MIL-OSI UK: Government rebuked for lack of preparation on Brexit and chemicals

Source: British Parliament News

16 January 2019
The House of Lords EU Energy and Environment Committee has written to Defra Minister Thérèse Coffey MP highlighting renewed concerns about the Government’s ill-preparedness to take on the regulation of chemicals and maintain chemical trade after Brexit.

The chemicals sector is the UK’s second biggest manufacturing industry, worth £12.7 billion a year, and in 2017 73% of the UK’s chemical imports came from the EU. On 7 November 2018 the Committee published its Brexit: chemical regulation report, which called on the Government to:
urgently explain how its independent regulatory regime would work;
put forward a more credible plan for collecting information on chemicals;
identify which UK agency will take on the role of chemical regulation; and
enable UK chemical businesses, including SMEs, to take steps to maintain their access to the EU market ahead of exit day.
The Minister responded to the Committee’s findings on 4 January. It is the Committee’s view that although the Government has now developed a more credible approach for collecting information and identified the body that will be in charge of chemical regulation, it appears to have failed on a number of counts, by not taking steps that would have allowed UK chemical businesses to maintain their EU market access, not providing assurance that the database needed to replace the EU chemicals database will be ready in time, and not setting out how chemical risk assessments will take place after Brexit. The Committee is also concerned about the impact on UK manufacturing and businesses of the potential loss of access to thousands of chemicals as a result of Brexit.Lord Teverson, Chair of the Sub-Committee, said:

“Last year we were hugely concerned about the scale of work that needed to be done to maintain adequate chemical regulation in light of Brexit, and frankly the Minister’s response to our report has done little to alleviate our concerns. It seems Brexit could leave us without a functioning and populated UK chemicals database, without an independent and transparent process for risk assessments, and without access to the thousands of chemicals produced by EU-led companies. I hope the Minister can provide further assurances on the measures that are being put in place, otherwise we risk a severe impact on the UK chemical and manufacturing industries, and potentially on human and environmental health.”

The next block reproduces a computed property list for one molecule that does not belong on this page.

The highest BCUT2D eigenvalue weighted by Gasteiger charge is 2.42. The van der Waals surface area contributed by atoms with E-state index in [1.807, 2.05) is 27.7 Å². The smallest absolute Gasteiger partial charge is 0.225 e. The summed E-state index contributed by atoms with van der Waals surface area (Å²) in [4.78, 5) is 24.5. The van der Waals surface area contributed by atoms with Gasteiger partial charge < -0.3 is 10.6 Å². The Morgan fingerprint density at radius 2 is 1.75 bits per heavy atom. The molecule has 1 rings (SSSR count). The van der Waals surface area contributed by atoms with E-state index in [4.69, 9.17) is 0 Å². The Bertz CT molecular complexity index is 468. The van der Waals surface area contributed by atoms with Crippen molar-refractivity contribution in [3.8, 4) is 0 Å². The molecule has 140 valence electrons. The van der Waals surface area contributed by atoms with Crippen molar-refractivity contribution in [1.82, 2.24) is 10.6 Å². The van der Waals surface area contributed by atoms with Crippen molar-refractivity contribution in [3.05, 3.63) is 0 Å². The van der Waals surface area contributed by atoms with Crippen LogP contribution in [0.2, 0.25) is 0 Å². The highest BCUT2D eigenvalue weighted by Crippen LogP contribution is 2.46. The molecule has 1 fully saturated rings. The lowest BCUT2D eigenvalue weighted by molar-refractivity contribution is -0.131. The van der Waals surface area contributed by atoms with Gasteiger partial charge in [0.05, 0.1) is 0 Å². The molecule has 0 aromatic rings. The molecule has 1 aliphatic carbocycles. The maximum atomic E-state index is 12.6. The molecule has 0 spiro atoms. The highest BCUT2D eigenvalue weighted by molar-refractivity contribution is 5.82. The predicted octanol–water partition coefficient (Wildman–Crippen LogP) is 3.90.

The Committee has written to the Minister seeking further details on the Government’s preparations, and has requested a response by the end of January.
Further information
Image: Parliamentary copyright

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MIL-OSI UK: Lords examines Financial Services (Implementation of Legislation) Bill

Source: British Parliament News

07 January 2019
The Financial Services (Implementation of Legislation) Bill will have its committee stage, the first chance for line-by-line scrutiny, in the Lords on Tuesday 8 January.

Members are expected to discuss a range of subjects, including:
limiting the new regulations to ensure there are no changes in government policy other than to reflect the UK’s status as a non-EU member
ensuring the competitiveness of UK financial markets is not affected by EU withdrawal
requiring HM Treasury to begin reporting on the use of its powers by October 2019 and every six months thereafter.
Baroness McDonagh (Labour) has laid a motion against the debate, recommending that committee stage of the bill be postponed until after the scheduled date for the Lords committee stage of the Trade Bill has been published in the House of Lords Business Paper.
Lords second reading: Tuesday 4 December
Members discussed a range of issues raised by the bill, including restrictions within the EU (Withdrawal) Act 2018 on the use of delegated legislation, the accurate number of ‘in flight’ pieces of EU legislation and shortening the bill’s regulatory period following a ‘no deal’ scenario down from the current twelve-month proposal.
Lord Bates (Conservative), minister of state in the Department for International Development, responded on behalf of the government.
Financial Services (Implementation of Legislation) Bill summary
This bill will aim to provide the government with powers to implement and make changes to ‘in flight’ files of EU financial services legislation. The powers will last for two years after UK withdrawal from the EU, in the event of a ‘no-deal’ scenario.
‘In flight’ refers to pieces of EU legislation that:
have been adopted by the EU but not yet enacted, and so would not apply under the European Union (Withdrawal) Act 2018
are currently in negotiation and may be adopted up to two years following EU withdrawal
Further information
Image: iStockphoto

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MIL-OSI UK: Lords debates reconciliation in British foreign policy

Source: British House Of Lords News

13 December 2018
Members of the Lords, including a member of the Lords International Relations Committee and the Labour spokesperson for international development, will debate the role of reconciliation in British foreign, defence and international development policy, in the House of Lords on Friday 14 December.

This is a general debate. During debates, members are able to put their experience to good use, discussing current issues and drawing the government’s attention to concerns.
The debate was proposed by the Lord Archbishop of Canterbury (Bishops).
Members expected to take part include:
Earl Howe (Conservative), minister of state in the Ministry of Defence, will respond on behalf of the government.
Further information
Image: House of Lords 2018 / Photography by Roger Harris

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